Taibbi v Goldman Redux

“Goldman Sachs…is like a great vampire squid wrapped around the face of humanity, relentlessly jamming its blood funnel into anything that smells like money”

Matt Taibbi, Rolling Stone Magazine

Matt Taibbi is the reporter who has just exploded into the public consciousness with his brutal Goldman Sachs Controls the Universe piece in, of all places, Rolling Stone Magazine.  No other article over the past year that I can think of has generated such a zeitgeist amongst my fellow financial bloggers, not to mention the journalism community at large.

The above “vampire squid” quotation from Taibbi’s story “The Great American Bubble Machine” was like a lit fuse, while his breakdown of how pervasive Goldman’s presence is around the centers of power in this world was the dynamite itself:

As George Bush’s last Treasury secretary, former Goldman CEO Henry Paulson was the architect of the bailout, a suspiciously self-serving plan to funnel trillions of Your Dollars to a handful of his old friends on Wall Street. Robert Rubin, Bill Clinton’s former Treasury secretary, spent 26 years at Goldman before becoming chairman of Citigroup — which in turn got a $300 billion taxpayer bailout from Paulson. There’s John Thain, the a**hole chief of Merrill Lynch who bought an $87,000 area rug for his office as his company was imploding; a former Goldman banker, Thain enjoyed a multibillion-dollar handout from Paulson, who used billions in taxpayer funds to help Bank of America rescue Thain’s sorry company. And Robert Steel, the former Goldmanite head of Wachovia, scored himself and his fellow executives $225 million in golden-parachute payments as his bank was self-destructing. There’s Joshua Bolten, Bush’s chief of staff during the bailout, and Mark Patterson, the current Treasury chief of staff, who was a Goldman lobbyist just a year ago, and Ed Liddy, the former Goldman director whom Paulson put in charge of bailed-out insurance giant AIG, which forked over $13 billion to Goldman after Liddy came on board.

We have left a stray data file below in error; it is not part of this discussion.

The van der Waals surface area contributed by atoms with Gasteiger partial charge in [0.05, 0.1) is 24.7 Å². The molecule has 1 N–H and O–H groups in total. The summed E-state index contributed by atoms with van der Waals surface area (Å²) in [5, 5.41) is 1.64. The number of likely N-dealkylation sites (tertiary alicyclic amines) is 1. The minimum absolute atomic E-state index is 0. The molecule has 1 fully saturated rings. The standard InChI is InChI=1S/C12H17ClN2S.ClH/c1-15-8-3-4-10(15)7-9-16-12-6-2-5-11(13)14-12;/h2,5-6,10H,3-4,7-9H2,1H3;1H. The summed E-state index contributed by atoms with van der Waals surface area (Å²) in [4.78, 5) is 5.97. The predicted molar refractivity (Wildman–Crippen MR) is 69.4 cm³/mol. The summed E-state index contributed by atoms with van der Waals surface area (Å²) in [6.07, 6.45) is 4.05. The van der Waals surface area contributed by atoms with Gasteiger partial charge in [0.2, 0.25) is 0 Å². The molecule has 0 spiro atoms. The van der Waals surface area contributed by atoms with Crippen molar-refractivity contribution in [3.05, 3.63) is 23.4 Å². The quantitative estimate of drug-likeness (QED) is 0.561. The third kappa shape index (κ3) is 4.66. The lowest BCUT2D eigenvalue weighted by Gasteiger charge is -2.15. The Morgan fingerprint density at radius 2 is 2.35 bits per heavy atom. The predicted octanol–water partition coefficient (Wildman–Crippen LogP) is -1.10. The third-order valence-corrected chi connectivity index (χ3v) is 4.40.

His conclusion is that Goldman sets itself up to benefit from self-created booms and then profiteer from the inevitable busts. 

In Goldman’s defense, a lot of this stuff is just conspiratorial connect-the-dots.  In Taibbi’s defense, Goldman’s public response has been incredibly subdued and feeble, what Taibbi calls a “non-denial denial”.

Anyway, here’s the original article:

The Great American Bubble Machine (Rolling Stone)

And here’s a recent exclusive interview of Taibbi on Wall Street Cheat Sheet wherein he discusses the Goldman reaction as well as his writing career.

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